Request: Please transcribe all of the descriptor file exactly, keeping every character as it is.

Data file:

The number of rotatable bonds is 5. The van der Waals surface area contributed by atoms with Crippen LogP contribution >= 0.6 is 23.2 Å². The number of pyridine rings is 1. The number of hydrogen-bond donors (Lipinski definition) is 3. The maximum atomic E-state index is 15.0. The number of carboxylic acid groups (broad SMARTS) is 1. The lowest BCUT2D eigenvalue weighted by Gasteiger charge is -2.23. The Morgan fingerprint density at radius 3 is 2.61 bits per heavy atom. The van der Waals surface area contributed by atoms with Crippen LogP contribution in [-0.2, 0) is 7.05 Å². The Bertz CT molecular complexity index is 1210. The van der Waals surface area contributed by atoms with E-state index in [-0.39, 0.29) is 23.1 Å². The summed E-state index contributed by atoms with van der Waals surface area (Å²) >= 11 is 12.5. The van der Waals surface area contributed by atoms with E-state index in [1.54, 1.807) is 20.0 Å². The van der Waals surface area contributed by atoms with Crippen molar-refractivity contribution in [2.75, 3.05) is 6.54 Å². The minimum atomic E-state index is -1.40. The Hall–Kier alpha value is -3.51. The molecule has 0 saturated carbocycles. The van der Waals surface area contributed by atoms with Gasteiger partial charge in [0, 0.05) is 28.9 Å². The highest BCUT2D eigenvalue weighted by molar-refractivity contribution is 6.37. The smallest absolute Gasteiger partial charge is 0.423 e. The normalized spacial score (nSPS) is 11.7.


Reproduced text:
The number of rotatable bonds is 5. The van der Waals surface area contributed by atoms with Crippen LogP contribution >= 0.6 is 23.2 Å². The number of pyridine rings is 1. The number of hydrogen-bond donors (Lipinski definition) is 3. The maximum atomic E-state index is 15.0. The number of carboxylic acid groups (broad SMARTS) is 1. The lowest BCUT2D eigenvalue weighted by Gasteiger charge is -2.23. The Morgan fingerprint density at radius 3 is 2.61 bits per heavy atom. The van der Waals surface area contributed by atoms with Crippen LogP contribution in [-0.2, 0) is 7.05 Å². The Bertz CT molecular complexity index is 1210. The van der Waals surface area contributed by atoms with E-state index in [-0.39, 0.29) is 23.1 Å². The summed E-state index contributed by atoms with van der Waals surface area (Å²) >= 11 is 12.5. The van der Waals surface area contributed by atoms with E-state index in [1.54, 1.807) is 20.0 Å². The van der Waals surface area contributed by atoms with Crippen molar-refractivity contribution in [2.75, 3.05) is 6.54 Å². The minimum atomic E-state index is -1.40. The Hall–Kier alpha value is -3.51. The molecule has 0 saturated carbocycles. The van der Waals surface area contributed by atoms with Gasteiger partial charge in [0, 0.05) is 28.9 Å². The highest BCUT2D eigenvalue weighted by molar-refractivity contribution is 6.37. The smallest absolute Gasteiger partial charge is 0.423 e. The normalized spacial score (nSPS) is 11.7.